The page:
Geli Recalls Her `Marriage'

I WAS sold to Jackson in the winter of 1958. There was no wedding celebration and no exchange of rings. I was in no mood to celebrate. I simply moved into his tiny basement room on 14th Avenue. It had no furniture, except for a rusty single bed with a hard mattress and without a headboard, a small unpainted table and cupboard, two unpainted chairs, and some milk crates used for storage. The cold room had no windows and was heated with a brazier, which was also used for cooking.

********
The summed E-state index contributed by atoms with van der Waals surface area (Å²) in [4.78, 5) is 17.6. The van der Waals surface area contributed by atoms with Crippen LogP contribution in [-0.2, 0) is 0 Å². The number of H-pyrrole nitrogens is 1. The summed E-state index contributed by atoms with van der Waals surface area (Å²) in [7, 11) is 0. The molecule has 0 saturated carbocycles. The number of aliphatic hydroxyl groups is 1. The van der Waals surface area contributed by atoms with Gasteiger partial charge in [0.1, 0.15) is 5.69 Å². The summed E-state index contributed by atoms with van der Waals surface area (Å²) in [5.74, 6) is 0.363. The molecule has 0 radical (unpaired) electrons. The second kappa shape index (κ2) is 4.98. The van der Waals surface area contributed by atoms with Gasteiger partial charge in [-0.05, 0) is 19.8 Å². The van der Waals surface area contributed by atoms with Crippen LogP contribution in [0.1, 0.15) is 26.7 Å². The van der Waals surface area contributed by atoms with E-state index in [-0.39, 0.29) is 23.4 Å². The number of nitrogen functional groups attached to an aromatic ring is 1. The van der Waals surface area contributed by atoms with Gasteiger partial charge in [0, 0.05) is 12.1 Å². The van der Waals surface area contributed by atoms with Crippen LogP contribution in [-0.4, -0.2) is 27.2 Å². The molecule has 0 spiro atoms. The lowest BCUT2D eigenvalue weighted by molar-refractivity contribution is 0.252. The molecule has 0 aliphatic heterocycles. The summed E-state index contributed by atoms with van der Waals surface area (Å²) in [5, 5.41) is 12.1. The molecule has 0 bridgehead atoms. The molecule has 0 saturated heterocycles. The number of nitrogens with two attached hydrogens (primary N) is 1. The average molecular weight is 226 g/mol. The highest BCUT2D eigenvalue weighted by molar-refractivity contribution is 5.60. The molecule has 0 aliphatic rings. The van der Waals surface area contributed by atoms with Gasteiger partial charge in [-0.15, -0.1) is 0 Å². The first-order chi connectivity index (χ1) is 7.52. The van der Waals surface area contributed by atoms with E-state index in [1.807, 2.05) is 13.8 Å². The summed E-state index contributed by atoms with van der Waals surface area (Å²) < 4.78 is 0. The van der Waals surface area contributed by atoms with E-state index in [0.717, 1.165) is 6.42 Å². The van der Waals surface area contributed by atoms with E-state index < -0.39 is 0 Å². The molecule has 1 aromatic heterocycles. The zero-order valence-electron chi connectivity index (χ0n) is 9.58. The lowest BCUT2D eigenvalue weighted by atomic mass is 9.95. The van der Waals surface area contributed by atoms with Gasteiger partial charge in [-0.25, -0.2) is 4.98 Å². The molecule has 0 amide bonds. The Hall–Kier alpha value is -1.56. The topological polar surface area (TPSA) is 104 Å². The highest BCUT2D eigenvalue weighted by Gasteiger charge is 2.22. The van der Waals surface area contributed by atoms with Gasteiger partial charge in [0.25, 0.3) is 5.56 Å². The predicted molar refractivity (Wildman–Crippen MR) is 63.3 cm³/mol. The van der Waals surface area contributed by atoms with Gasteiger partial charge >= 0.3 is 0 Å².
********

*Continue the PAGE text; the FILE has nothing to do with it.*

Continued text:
For two months after I moved in I refused to let him touch me. I spent most of the time alone, as if in mourning....

``You're mine now,'' Jackson said one day. ``And nothing you do can change that.''

... He went to my mother and Aunt Matinana and complained about my ``stubbornness.'' Afraid that he might demand his lobola back, part of which had already been spent, they summoned me home and Aunt Matinana gave me severe lectures on my duties as a wife, which boiled down to pleasing Jackson, obeying his every command, and conceiving as soon as possible.

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